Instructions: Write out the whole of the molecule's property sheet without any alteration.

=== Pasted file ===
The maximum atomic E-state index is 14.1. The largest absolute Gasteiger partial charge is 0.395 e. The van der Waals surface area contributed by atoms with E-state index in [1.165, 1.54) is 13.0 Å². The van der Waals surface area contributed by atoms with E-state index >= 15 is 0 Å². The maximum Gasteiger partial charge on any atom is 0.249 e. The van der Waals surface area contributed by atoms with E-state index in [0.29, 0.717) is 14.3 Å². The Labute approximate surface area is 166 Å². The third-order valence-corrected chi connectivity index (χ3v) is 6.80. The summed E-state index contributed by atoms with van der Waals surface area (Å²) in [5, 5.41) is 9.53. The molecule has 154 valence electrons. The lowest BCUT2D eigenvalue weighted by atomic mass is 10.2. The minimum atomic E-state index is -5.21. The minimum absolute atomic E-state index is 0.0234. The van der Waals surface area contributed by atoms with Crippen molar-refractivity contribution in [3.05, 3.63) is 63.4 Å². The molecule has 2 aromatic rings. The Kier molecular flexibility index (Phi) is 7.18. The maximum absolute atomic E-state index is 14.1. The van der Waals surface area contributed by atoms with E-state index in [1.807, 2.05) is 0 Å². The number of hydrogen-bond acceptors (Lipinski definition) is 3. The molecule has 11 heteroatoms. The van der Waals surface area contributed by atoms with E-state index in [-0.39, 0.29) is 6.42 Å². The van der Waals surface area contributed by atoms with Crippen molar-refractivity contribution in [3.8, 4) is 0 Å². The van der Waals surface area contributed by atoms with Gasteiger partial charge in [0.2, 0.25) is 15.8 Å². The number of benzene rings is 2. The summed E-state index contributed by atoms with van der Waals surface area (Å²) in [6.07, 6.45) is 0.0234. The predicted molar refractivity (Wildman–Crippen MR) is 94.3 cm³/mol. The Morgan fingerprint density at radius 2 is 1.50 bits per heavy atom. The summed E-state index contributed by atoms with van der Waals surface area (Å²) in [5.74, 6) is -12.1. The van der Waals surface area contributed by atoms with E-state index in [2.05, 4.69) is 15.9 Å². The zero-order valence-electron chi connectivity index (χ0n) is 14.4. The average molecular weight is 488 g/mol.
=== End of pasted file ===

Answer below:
The maximum atomic E-state index is 14.1. The largest absolute Gasteiger partial charge is 0.395 e. The van der Waals surface area contributed by atoms with E-state index in [1.165, 1.54) is 13.0 Å². The van der Waals surface area contributed by atoms with E-state index >= 15 is 0 Å². The maximum Gasteiger partial charge on any atom is 0.249 e. The van der Waals surface area contributed by atoms with E-state index in [0.29, 0.717) is 14.3 Å². The Labute approximate surface area is 166 Å². The third-order valence-corrected chi connectivity index (χ3v) is 6.80. The summed E-state index contributed by atoms with van der Waals surface area (Å²) in [5, 5.41) is 9.53. The molecule has 154 valence electrons. The lowest BCUT2D eigenvalue weighted by atomic mass is 10.2. The minimum atomic E-state index is -5.21. The minimum absolute atomic E-state index is 0.0234. The van der Waals surface area contributed by atoms with Crippen molar-refractivity contribution in [3.05, 3.63) is 63.4 Å². The molecule has 2 aromatic rings. The Kier molecular flexibility index (Phi) is 7.18. The maximum absolute atomic E-state index is 14.1. The van der Waals surface area contributed by atoms with E-state index in [1.807, 2.05) is 0 Å². The number of hydrogen-bond acceptors (Lipinski definition) is 3. The molecule has 11 heteroatoms. The van der Waals surface area contributed by atoms with E-state index in [-0.39, 0.29) is 6.42 Å². The van der Waals surface area contributed by atoms with Crippen molar-refractivity contribution in [3.8, 4) is 0 Å². The van der Waals surface area contributed by atoms with Gasteiger partial charge in [0.2, 0.25) is 15.8 Å². The number of benzene rings is 2. The summed E-state index contributed by atoms with van der Waals surface area (Å²) in [6.07, 6.45) is 0.0234. The predicted molar refractivity (Wildman–Crippen MR) is 94.3 cm³/mol. The Morgan fingerprint density at radius 2 is 1.50 bits per heavy atom. The summed E-state index contributed by atoms with van der Waals surface area (Å²) in [5.74, 6) is -12.1. The van der Waals surface area contributed by atoms with E-state index in [2.05, 4.69) is 15.9 Å². The zero-order valence-electron chi connectivity index (χ0n) is 14.4. The average molecular weight is 488 g/mol.